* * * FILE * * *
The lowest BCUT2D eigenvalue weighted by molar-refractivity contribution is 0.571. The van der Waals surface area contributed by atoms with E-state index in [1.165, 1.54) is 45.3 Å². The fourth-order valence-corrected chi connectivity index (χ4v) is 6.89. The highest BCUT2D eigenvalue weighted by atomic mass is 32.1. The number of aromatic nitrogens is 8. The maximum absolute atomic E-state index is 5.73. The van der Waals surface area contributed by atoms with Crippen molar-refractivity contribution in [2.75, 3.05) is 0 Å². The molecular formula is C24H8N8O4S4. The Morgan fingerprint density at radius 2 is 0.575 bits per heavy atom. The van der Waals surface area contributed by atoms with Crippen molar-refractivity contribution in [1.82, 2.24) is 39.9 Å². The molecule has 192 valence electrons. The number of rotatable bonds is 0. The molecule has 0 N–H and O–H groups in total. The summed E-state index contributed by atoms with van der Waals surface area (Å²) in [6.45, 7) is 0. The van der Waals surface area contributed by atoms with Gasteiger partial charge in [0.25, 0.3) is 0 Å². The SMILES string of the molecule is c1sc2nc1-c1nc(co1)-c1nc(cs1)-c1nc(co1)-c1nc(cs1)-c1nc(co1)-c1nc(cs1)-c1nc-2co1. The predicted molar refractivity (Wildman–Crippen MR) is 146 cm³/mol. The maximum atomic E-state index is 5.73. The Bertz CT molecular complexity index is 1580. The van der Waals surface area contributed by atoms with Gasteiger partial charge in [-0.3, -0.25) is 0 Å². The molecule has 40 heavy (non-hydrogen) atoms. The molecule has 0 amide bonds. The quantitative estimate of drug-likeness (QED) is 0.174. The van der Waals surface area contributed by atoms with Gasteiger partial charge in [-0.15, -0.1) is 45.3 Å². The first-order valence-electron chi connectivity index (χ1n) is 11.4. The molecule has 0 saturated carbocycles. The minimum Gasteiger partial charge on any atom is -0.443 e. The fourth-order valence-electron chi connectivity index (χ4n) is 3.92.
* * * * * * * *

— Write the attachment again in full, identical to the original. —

The lowest BCUT2D eigenvalue weighted by molar-refractivity contribution is 0.571. The van der Waals surface area contributed by atoms with E-state index in [1.165, 1.54) is 45.3 Å². The fourth-order valence-corrected chi connectivity index (χ4v) is 6.89. The highest BCUT2D eigenvalue weighted by atomic mass is 32.1. The number of aromatic nitrogens is 8. The maximum absolute atomic E-state index is 5.73. The van der Waals surface area contributed by atoms with Crippen molar-refractivity contribution in [2.75, 3.05) is 0 Å². The molecular formula is C24H8N8O4S4. The Morgan fingerprint density at radius 2 is 0.575 bits per heavy atom. The van der Waals surface area contributed by atoms with Crippen molar-refractivity contribution in [1.82, 2.24) is 39.9 Å². The molecule has 192 valence electrons. The number of rotatable bonds is 0. The molecule has 0 N–H and O–H groups in total. The summed E-state index contributed by atoms with van der Waals surface area (Å²) in [6.45, 7) is 0. The van der Waals surface area contributed by atoms with Gasteiger partial charge in [0.25, 0.3) is 0 Å². The SMILES string of the molecule is c1sc2nc1-c1nc(co1)-c1nc(cs1)-c1nc(co1)-c1nc(cs1)-c1nc(co1)-c1nc(cs1)-c1nc-2co1. The predicted molar refractivity (Wildman–Crippen MR) is 146 cm³/mol. The maximum atomic E-state index is 5.73. The Bertz CT molecular complexity index is 1580. The van der Waals surface area contributed by atoms with Gasteiger partial charge in [-0.3, -0.25) is 0 Å². The molecule has 40 heavy (non-hydrogen) atoms. The molecule has 0 amide bonds. The quantitative estimate of drug-likeness (QED) is 0.174. The van der Waals surface area contributed by atoms with Gasteiger partial charge in [-0.15, -0.1) is 45.3 Å². The first-order valence-electron chi connectivity index (χ1n) is 11.4. The molecule has 0 saturated carbocycles. The minimum Gasteiger partial charge on any atom is -0.443 e. The fourth-order valence-electron chi connectivity index (χ4n) is 3.92.